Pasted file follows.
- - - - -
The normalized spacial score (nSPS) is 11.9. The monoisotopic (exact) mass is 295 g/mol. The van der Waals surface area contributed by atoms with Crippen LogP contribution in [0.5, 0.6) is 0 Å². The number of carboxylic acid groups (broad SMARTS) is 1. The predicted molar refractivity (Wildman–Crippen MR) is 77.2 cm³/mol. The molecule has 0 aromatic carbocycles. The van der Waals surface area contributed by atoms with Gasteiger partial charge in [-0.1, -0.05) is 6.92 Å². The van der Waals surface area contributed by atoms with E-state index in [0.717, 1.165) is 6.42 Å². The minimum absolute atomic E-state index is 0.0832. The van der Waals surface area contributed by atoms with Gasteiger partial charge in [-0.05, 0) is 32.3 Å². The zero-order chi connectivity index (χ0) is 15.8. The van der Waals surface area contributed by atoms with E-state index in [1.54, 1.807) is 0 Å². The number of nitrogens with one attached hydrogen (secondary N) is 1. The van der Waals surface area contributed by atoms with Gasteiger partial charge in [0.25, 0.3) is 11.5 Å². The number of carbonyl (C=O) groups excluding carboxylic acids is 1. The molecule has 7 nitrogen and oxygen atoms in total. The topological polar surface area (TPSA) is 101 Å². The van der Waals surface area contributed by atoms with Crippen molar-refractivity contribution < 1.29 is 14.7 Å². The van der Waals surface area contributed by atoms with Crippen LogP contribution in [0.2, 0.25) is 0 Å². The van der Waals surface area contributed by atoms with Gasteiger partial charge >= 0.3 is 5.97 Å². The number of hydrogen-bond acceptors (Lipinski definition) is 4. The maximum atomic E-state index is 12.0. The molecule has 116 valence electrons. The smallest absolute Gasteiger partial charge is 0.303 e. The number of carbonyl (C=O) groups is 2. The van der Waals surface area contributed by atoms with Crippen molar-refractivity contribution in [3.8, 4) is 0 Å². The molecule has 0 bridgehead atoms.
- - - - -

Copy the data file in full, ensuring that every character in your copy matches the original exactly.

The normalized spacial score (nSPS) is 11.9. The monoisotopic (exact) mass is 295 g/mol. The van der Waals surface area contributed by atoms with Crippen LogP contribution in [0.5, 0.6) is 0 Å². The number of carboxylic acid groups (broad SMARTS) is 1. The predicted molar refractivity (Wildman–Crippen MR) is 77.2 cm³/mol. The molecule has 0 aromatic carbocycles. The van der Waals surface area contributed by atoms with Gasteiger partial charge in [-0.1, -0.05) is 6.92 Å². The van der Waals surface area contributed by atoms with E-state index in [0.717, 1.165) is 6.42 Å². The minimum absolute atomic E-state index is 0.0832. The van der Waals surface area contributed by atoms with Gasteiger partial charge in [-0.05, 0) is 32.3 Å². The zero-order chi connectivity index (χ0) is 15.8. The van der Waals surface area contributed by atoms with E-state index in [1.54, 1.807) is 0 Å². The number of nitrogens with one attached hydrogen (secondary N) is 1. The van der Waals surface area contributed by atoms with Gasteiger partial charge in [0.25, 0.3) is 11.5 Å². The number of carbonyl (C=O) groups excluding carboxylic acids is 1. The molecule has 7 nitrogen and oxygen atoms in total. The topological polar surface area (TPSA) is 101 Å². The van der Waals surface area contributed by atoms with Crippen molar-refractivity contribution < 1.29 is 14.7 Å². The van der Waals surface area contributed by atoms with Crippen LogP contribution in [0.2, 0.25) is 0 Å². The van der Waals surface area contributed by atoms with Gasteiger partial charge >= 0.3 is 5.97 Å². The number of hydrogen-bond acceptors (Lipinski definition) is 4. The maximum atomic E-state index is 12.0. The molecule has 116 valence electrons. The smallest absolute Gasteiger partial charge is 0.303 e. The number of carbonyl (C=O) groups is 2. The van der Waals surface area contributed by atoms with Crippen molar-refractivity contribution in [3.8, 4) is 0 Å². The molecule has 0 bridgehead atoms.